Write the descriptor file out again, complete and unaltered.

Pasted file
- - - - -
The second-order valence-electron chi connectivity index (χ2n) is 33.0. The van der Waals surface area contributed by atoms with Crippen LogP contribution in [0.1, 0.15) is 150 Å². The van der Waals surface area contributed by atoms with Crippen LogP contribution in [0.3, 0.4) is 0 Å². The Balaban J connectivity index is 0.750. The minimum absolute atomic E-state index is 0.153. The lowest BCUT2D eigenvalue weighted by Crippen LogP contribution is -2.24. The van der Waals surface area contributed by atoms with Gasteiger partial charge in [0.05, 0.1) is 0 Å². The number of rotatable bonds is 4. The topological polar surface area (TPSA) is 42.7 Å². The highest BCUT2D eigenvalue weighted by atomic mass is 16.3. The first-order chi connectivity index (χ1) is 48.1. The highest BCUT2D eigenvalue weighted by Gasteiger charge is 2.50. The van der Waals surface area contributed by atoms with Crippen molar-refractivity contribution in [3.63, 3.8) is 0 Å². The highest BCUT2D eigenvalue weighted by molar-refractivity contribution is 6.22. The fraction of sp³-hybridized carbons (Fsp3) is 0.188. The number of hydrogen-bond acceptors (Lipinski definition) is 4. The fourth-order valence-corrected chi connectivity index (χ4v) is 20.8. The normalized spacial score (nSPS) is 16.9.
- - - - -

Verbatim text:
The second-order valence-electron chi connectivity index (χ2n) is 33.0. The van der Waals surface area contributed by atoms with Crippen LogP contribution in [0.1, 0.15) is 150 Å². The van der Waals surface area contributed by atoms with Crippen LogP contribution in [0.3, 0.4) is 0 Å². The Balaban J connectivity index is 0.750. The minimum absolute atomic E-state index is 0.153. The lowest BCUT2D eigenvalue weighted by Crippen LogP contribution is -2.24. The van der Waals surface area contributed by atoms with Gasteiger partial charge in [0.05, 0.1) is 0 Å². The number of rotatable bonds is 4. The topological polar surface area (TPSA) is 42.7 Å². The highest BCUT2D eigenvalue weighted by atomic mass is 16.3. The first-order chi connectivity index (χ1) is 48.1. The highest BCUT2D eigenvalue weighted by Gasteiger charge is 2.50. The van der Waals surface area contributed by atoms with Crippen molar-refractivity contribution in [3.63, 3.8) is 0 Å². The highest BCUT2D eigenvalue weighted by molar-refractivity contribution is 6.22. The fraction of sp³-hybridized carbons (Fsp3) is 0.188. The number of hydrogen-bond acceptors (Lipinski definition) is 4. The fourth-order valence-corrected chi connectivity index (χ4v) is 20.8. The normalized spacial score (nSPS) is 16.9.